“To some degree, yes,” Danny confessed. “But what we heard seemed to be too coincidental coming from people that, as you said, hadn’t talked to one another since the hotel closed in 1985. Leaking pipes was one example. Even Mr. Boykin touched on that.”
“Well the fact was the pipes did, indeed, leak a lot. It was a mess,” Aaron said.
“Yes, I’m sure it was,” Danny agreed.
After a few more non-essential questions, Danny motioned to Joe for a huddle outside the room and talk to James Fillmore, the assistant district attorney, who had been listening in on the interviews. Danny asked for the three to sit tight. He would be back shortly.
“What do you think?” Danny asked, looking at his partner and the ADA.
“We’ve got three senior citizens guilty of hiding human bodies and interfering or hindering the investigation of a series of murders,” Fillmore reckoned. “Basically, what we have is a mixture of direct and indirect evidence about separate crimes that happened over a period of many years ago. The actual murderers, so to speak, are either dead or missing. If you want to go after those two hookers, then have at it. But my guess is they’re either dead or have changed names so you’ll never find them. It’s a crap shoot.”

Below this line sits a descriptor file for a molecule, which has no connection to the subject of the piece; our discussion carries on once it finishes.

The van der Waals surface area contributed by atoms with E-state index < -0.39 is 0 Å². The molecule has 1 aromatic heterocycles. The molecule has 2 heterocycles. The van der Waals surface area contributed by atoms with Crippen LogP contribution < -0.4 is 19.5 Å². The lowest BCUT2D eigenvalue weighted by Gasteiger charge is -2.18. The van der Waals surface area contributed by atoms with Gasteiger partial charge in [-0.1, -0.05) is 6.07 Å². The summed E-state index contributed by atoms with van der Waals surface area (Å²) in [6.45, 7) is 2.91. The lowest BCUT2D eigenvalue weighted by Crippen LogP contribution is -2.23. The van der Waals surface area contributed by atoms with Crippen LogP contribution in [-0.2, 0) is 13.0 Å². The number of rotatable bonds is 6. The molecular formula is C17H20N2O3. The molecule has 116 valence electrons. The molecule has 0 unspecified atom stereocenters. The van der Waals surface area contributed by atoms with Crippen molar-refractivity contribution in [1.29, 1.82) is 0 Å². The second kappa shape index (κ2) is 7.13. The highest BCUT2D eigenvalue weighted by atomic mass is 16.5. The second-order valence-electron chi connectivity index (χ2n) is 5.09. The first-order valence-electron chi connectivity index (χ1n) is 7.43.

“Yeah, that’s about what I thought,” Danny said, nodding in agreement. “I don’t see any jury convicting old-age pensioners for something they did decades ago with no premeditation. Joe, you got any thoughts?”
“I feel about the same way. I mean, for all practical intents and purposes, we’ve solved the case. It’s just that everybody directly involved in the actual murders seem to be dead or probably near death. What’s the use? Is it worthwhile to pursue these people even if there was a slim chance of conviction? Can you imagine the cost of the trials? I don’t think so. Besides, we got two high profile bodies that we’ve kept quiet from the press. But the bigger issue is, do we want to take the chance and expose all this with no certainty of convictions? If we do and fail, it’ll be on helluva mess.
“Joe’s got a point, Danny. I’d just drop it right here, right now. You’re dead in the water. Don’t make it worse,” Fillmore said.
“Well, if you’re willing to sign off on this, we’ll drop it. You’re the one who would have to duke it out in a courtroom,” Danny said.
“Let’s get some officers to take them home,” Joe said.
“I’ll tell Lieutenant Hastings we’ve closed the case,” Danny said, walking up the hallway toward his supervisor’s office.